A film having violence, confronting themes, or an aggressive trans character doesn’t automatically make it bad. What matters is how the film is written, what background the trans character has, and what their motivations are. As an example, consider Strange Circus (2005). It depicts almost every upsetting thing you can think of, but every scene is planned and clever, and any plot complexity or narrative confusion is deliberate. The trans man in that film is not the embodiment of an anti-trans trope. He is a strong, determined, furious survivor of sexual abuse, whose motivations are deeply explored before he is shown as a chainsaw-wielding killer. Strange Circus knows exactly what it is, and exactly who its characters are. Beyond the Valley of the Dolls has no idea what it is. Even its actors, too afraid to offend Russ Meyer by asking, weren't sure whether their dialogue was supposed to be comedic or serious. "You will drink the black sperm of my vengeance," snarls Barzell, before he hogties and kills his victim. Am I supposed to laugh? Really? How does a viewer even react to that weirdness? It's not scary, it's not funny, it's not clever, it's not compelling. It's nothing. Even given the grotesque violence, horrific themes, and obscene nudity in Strange Circus, it comes out victorious when compared to Ebert and Meyer's garbage.


Needless to say, I wouldn't recommend watching this one... unless you like trash. Which you might. In that case, go for it. (I know many people will disagree with my review of this supposed classic.) Regardless, definitely don't watch it for any kind of FTM representation. It's strange that Psycho (1960) is commonly accepted as having transphobic tropes, yet I rarely hear people admitting the same of this film, despite the fact that Barzell is canonically a perverse, violent, manipulative "broad" whose homicidal actions are directly tied to his increasingly unpredictable gender non-conformity and canon trans identity.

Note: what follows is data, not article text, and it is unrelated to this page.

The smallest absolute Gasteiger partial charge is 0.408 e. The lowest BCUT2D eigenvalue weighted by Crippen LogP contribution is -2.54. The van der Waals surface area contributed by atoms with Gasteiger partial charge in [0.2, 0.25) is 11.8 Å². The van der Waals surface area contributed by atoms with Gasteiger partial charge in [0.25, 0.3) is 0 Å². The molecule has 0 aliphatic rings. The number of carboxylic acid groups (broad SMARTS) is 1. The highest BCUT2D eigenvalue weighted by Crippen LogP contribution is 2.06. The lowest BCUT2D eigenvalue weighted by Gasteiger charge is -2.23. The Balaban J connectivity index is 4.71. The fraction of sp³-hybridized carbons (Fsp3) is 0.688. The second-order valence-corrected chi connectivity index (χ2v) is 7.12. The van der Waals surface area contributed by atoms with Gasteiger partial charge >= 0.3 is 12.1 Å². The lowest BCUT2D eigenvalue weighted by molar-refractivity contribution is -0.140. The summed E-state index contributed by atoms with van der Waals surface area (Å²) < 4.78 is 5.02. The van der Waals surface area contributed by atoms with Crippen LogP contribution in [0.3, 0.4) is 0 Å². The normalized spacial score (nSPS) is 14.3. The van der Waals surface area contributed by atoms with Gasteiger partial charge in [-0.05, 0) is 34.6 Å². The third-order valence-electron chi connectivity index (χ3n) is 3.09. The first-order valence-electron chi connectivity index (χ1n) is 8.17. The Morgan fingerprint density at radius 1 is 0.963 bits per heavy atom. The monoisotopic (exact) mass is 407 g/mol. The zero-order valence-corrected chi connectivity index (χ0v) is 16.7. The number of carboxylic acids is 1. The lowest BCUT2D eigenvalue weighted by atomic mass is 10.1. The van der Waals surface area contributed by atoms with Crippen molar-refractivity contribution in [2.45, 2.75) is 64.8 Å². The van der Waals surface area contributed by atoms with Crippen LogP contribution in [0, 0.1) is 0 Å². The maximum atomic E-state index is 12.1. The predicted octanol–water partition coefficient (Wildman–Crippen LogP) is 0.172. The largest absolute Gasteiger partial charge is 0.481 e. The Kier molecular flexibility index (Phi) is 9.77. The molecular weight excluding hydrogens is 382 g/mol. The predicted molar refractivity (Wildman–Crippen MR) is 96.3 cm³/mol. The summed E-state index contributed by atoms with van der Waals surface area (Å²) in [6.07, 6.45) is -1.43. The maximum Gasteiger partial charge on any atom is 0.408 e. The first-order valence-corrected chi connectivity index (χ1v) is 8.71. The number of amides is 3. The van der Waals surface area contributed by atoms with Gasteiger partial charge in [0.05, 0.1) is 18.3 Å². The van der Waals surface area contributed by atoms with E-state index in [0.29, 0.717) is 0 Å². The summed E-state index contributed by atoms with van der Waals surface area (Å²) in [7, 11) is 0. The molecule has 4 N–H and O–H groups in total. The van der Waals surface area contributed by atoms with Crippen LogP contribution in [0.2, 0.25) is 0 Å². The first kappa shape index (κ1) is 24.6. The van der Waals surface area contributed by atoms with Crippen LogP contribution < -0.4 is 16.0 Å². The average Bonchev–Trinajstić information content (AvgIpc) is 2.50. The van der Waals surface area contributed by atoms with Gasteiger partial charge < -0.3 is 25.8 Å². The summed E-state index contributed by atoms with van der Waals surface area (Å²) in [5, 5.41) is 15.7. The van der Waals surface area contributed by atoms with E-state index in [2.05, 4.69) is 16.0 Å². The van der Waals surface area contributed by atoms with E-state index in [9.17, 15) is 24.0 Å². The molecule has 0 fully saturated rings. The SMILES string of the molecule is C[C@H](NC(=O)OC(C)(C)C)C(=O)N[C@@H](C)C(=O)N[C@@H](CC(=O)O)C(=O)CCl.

Beyond that, well... This film uses homophobic gay slurs including "faggot" and "fruit", and the m-word is used to refer to short-statured people. Infidelity, traumatic abortion, and other themes are handled with all of the grace and subtlety that the rest of the film wields. There is drug and alcohol use/abuse. Naked women are used as props, courtesy of the film's satirical sexploitation schtick. Most of the acting is laughably bad, but it isn't even funny enough to make you laugh.